Three painters were released from jail on bail by a Myitkyina court on Thursday, but continue to face charges of “insulting religion” for their public mural promoting awareness of the COVID-19 pandemic in the Kachin State capital.
The young artists—Cecilia Ja Seng, Naw Tun Aung, and Zayyar Nawng—are being charged with violating Article 295(a) of Burma’s Penal Code by Tun Myint Aung, the deputy director of Kachin State’s religious affairs department.
“This case has not been withdrawn,” lawyer Doi Bu told KNG, but said that since the artists were eligible for bail, she had applied for it. “Ja Seng is a young girl. She is taking care of her elderly father and mother. Zayyar Nawng is suffering from stomach pains and taking medicine for it. Naw Tun Aung has been suffering from asthma since he was young and has been hospitalized [in the past],” she explained as to why they appealed for bail.
The prosecutor did not object to the request for bail, the lawyer added, but it was set at 10 million kyat for each defendant, or more than US$7,000.
On April 3, the painters were arrested for creating a mural on the wall of a railway station in Myitkyina intending to raise awareness of the COVID-19 pandemic. It featured a grim reaper coming after members of the public while carrying the virus, with the message “stay at home, save lives.” The artwork was criticized by people online as insulting Buddhism—they said that the reaper’s robe was too similar to those worn by monks.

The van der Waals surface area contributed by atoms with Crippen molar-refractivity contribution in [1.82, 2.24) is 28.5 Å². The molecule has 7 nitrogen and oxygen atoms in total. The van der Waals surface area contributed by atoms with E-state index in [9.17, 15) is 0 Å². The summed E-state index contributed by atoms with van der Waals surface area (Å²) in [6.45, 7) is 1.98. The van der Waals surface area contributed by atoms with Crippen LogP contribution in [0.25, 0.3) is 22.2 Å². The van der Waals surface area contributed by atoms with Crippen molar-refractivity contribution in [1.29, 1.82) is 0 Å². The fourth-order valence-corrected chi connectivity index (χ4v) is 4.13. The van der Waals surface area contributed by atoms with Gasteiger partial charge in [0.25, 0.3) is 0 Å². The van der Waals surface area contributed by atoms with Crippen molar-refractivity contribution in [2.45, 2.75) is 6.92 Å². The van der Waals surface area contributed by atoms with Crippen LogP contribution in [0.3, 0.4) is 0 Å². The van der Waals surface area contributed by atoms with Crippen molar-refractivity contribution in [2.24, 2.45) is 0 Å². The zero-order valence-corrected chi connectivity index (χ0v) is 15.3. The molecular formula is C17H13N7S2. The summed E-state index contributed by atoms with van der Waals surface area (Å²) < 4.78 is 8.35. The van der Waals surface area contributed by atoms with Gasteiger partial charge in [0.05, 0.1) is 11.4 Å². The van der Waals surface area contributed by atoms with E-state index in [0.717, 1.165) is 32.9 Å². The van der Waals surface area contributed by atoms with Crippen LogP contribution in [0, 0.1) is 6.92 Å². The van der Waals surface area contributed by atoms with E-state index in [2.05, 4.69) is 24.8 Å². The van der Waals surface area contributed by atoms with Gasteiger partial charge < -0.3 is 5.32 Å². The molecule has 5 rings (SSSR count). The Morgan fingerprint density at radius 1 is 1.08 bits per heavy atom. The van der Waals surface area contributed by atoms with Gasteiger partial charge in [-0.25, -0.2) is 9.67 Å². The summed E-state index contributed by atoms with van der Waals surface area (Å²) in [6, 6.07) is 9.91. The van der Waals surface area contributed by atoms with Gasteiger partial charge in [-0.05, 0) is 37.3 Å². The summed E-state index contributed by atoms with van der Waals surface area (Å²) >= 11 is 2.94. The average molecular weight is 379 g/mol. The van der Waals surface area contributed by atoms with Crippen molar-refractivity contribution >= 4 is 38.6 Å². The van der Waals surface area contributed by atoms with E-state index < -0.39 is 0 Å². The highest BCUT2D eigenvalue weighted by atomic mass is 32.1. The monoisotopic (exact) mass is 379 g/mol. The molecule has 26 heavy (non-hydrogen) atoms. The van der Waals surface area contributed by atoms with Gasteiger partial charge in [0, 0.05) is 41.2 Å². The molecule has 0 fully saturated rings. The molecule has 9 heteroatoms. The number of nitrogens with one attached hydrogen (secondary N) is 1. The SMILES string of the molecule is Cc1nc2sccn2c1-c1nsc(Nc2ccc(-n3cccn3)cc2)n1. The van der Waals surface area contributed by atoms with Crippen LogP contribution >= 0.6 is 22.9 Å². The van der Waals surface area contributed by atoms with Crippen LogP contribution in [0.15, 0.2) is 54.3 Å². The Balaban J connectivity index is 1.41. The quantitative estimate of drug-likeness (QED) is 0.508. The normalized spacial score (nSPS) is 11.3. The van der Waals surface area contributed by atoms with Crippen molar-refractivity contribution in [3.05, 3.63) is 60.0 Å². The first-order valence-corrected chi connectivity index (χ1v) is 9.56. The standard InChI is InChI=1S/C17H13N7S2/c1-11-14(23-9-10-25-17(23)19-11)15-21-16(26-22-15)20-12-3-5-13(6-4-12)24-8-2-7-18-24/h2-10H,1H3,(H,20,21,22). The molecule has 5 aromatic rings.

According to Doi Bu, the lawyers for both the plaintiff and the defendants will meet to discuss the case on May 5. After that, the next round of court hearings will be scheduled.
“The court will decide the case in accordance with the law,” Tun Myint Aung, who brought the charges against the painters, told KNG.
If they are found guilty, the painters could be sentenced to up to two years in prison and/or a fine.